With your host Hank Cunningham
Daily Market Commentary
May 30, 2008
Ahead of the data, Bonds are final showing some relief this morning after days of declines. Canada is showing typically less volatility, and while still up, are only mildly so.
Canadian bonds still look very expensive compare to other G7 yields. Take this comparison of worldwide yields:
Britain - 4.95%
France - 4.58%
Germany - 4.40%
Italy - 4.84%
Japan - 1.74%
USA - 4.04%
Canada - 3.70%
Outside of Japan, we have by far the lowest yields in the G7. Perhaps some of this is due to low reported inflation thanks to our appreciating currency, but this seems unlikely to explain all the out performance.
Argentina is looking to its creditors to reschedule some debt. The 2nd largest South American economy wants out from the punitive payments it is making on $6 billion of debt it defaulted on in 2002, in order to attract new investment. Argentina is an agricultural powerhouse - they shouldn't be having any trouble attracting investment these days... perhaps it is the government's interventionist policies and heavy agricultural taxes?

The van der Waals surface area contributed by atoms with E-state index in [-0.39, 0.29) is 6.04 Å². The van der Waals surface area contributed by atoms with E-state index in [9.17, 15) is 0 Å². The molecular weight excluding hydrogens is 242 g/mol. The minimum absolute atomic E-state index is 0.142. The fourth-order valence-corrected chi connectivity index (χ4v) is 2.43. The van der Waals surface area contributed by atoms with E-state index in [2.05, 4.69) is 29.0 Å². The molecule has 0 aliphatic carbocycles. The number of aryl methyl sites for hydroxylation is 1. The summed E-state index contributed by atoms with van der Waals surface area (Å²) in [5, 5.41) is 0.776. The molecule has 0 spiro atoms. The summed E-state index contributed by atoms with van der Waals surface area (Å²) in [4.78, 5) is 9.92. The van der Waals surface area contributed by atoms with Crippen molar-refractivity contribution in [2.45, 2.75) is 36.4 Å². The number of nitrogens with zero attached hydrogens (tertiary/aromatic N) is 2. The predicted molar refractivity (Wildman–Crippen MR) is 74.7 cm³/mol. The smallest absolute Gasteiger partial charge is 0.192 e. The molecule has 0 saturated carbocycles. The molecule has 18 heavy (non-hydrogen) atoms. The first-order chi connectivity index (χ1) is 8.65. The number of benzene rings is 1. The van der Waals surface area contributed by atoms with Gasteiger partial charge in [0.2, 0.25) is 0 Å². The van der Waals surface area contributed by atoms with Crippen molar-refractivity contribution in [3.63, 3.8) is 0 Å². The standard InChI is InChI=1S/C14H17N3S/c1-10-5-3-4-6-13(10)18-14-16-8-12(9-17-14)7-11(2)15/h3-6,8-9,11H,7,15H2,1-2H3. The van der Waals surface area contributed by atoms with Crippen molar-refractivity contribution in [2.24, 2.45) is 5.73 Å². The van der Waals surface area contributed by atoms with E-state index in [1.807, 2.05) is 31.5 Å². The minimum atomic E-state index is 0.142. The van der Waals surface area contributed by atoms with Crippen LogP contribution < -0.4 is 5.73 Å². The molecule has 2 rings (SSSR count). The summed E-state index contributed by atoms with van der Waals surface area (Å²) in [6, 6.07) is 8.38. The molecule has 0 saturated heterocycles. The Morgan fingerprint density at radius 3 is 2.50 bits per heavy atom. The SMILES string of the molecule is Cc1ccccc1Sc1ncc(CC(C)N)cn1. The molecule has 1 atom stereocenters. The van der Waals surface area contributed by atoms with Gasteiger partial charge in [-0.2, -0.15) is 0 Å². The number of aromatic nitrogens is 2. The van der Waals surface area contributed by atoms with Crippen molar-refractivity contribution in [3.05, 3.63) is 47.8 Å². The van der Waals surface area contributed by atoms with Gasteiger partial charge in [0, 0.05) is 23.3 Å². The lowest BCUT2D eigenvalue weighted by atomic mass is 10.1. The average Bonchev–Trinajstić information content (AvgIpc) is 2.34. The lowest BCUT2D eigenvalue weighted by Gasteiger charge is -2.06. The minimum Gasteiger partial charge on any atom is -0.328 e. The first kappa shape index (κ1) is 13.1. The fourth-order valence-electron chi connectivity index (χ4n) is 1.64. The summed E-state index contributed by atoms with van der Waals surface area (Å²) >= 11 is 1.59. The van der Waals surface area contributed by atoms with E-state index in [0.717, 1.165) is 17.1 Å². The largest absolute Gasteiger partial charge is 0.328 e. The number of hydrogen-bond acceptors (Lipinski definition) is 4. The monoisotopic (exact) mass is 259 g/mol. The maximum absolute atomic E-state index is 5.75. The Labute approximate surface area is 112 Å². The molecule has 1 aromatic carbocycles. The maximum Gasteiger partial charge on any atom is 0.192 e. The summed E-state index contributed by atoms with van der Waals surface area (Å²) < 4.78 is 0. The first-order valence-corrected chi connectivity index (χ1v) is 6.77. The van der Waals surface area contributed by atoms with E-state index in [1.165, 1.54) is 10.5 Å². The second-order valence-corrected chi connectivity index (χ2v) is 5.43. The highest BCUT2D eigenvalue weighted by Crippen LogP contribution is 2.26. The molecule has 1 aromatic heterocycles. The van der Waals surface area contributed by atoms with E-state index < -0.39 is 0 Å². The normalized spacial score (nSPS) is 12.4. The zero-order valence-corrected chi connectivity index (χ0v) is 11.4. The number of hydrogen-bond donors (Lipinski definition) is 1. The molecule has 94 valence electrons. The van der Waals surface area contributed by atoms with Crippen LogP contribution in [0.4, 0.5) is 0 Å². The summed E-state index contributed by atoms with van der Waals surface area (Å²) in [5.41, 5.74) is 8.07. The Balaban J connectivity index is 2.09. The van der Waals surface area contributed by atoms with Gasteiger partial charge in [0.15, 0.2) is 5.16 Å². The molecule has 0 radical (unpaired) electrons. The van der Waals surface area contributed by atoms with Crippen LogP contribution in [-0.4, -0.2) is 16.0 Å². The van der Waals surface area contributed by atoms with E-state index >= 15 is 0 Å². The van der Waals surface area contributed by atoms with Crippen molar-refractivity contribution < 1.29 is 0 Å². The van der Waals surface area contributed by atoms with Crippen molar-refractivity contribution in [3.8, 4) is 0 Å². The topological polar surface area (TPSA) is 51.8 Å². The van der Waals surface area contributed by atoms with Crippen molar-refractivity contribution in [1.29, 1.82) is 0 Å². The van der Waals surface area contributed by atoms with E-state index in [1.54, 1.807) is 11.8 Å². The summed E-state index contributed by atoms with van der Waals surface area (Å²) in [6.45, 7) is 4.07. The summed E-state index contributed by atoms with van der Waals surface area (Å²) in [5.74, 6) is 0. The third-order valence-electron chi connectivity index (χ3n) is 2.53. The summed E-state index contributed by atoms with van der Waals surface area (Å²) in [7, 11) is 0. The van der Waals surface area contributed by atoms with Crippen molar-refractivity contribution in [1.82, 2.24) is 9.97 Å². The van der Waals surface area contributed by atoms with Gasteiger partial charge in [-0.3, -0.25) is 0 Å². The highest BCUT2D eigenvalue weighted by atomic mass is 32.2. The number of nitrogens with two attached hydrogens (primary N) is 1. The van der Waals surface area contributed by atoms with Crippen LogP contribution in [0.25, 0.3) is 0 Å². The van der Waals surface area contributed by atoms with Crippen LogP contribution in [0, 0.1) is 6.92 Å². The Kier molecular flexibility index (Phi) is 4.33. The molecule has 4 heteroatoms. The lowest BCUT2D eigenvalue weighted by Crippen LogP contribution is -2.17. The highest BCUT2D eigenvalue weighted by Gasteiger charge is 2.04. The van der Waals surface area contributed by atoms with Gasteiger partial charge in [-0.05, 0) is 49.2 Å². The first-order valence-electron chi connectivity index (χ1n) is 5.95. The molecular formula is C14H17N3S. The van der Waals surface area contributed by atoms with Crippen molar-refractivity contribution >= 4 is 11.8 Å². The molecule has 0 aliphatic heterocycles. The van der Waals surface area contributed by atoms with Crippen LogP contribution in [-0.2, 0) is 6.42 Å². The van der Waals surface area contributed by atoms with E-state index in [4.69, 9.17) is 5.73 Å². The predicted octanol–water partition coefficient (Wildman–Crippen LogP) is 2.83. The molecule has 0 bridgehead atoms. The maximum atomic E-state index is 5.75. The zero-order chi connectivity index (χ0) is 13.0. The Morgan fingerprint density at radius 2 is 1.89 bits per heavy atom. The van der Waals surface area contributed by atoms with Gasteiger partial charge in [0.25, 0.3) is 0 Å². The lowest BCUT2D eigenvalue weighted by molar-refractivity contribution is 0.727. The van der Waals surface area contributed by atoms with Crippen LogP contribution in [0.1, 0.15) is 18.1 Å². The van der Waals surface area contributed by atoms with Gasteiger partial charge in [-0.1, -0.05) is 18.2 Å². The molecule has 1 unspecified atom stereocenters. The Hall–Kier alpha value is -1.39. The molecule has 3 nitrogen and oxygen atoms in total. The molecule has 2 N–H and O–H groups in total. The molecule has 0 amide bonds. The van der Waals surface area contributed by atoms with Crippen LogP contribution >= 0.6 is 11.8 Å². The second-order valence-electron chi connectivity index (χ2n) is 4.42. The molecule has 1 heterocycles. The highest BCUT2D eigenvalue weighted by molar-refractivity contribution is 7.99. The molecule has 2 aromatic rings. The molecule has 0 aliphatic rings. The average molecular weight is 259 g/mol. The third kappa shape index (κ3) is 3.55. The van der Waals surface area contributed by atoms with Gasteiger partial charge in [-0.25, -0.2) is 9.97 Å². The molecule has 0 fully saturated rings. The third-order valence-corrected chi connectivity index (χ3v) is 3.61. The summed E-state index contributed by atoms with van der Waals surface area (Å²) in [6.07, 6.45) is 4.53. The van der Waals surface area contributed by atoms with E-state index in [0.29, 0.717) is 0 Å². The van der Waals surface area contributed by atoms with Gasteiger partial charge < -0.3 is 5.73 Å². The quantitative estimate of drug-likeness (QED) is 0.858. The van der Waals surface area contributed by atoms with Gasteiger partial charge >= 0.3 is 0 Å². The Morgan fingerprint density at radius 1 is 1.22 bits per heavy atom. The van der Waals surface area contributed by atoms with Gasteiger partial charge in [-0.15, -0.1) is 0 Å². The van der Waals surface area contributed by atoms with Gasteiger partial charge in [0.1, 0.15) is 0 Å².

Canadian GDP - Came in way lower than expected, printing at -0.3% (annualized) for Q1. To make matters worse, raw materials prices rose 5.1% over the month (2% was expected). These numbers are pretty ugly for Canada... perhaps our economy, which has remained resilient in the face of a very weak US consumer on whom we rely so heavily, is finally showing some signs of breaking.
US Personal Income and Spending - came in line with expectations, showing modest increases over previous months. PCE was also in line with expectations. This measure of inflation has always remained more muted than CPI (perhaps this is why the Fed chooses to watch it more closely?)
Canada bonds are steepening on this news. Two year Canadas, which have gotten creamed recently (rising 50 bps in the last 6 weeks), are trading higher as the pendulum swings the other way.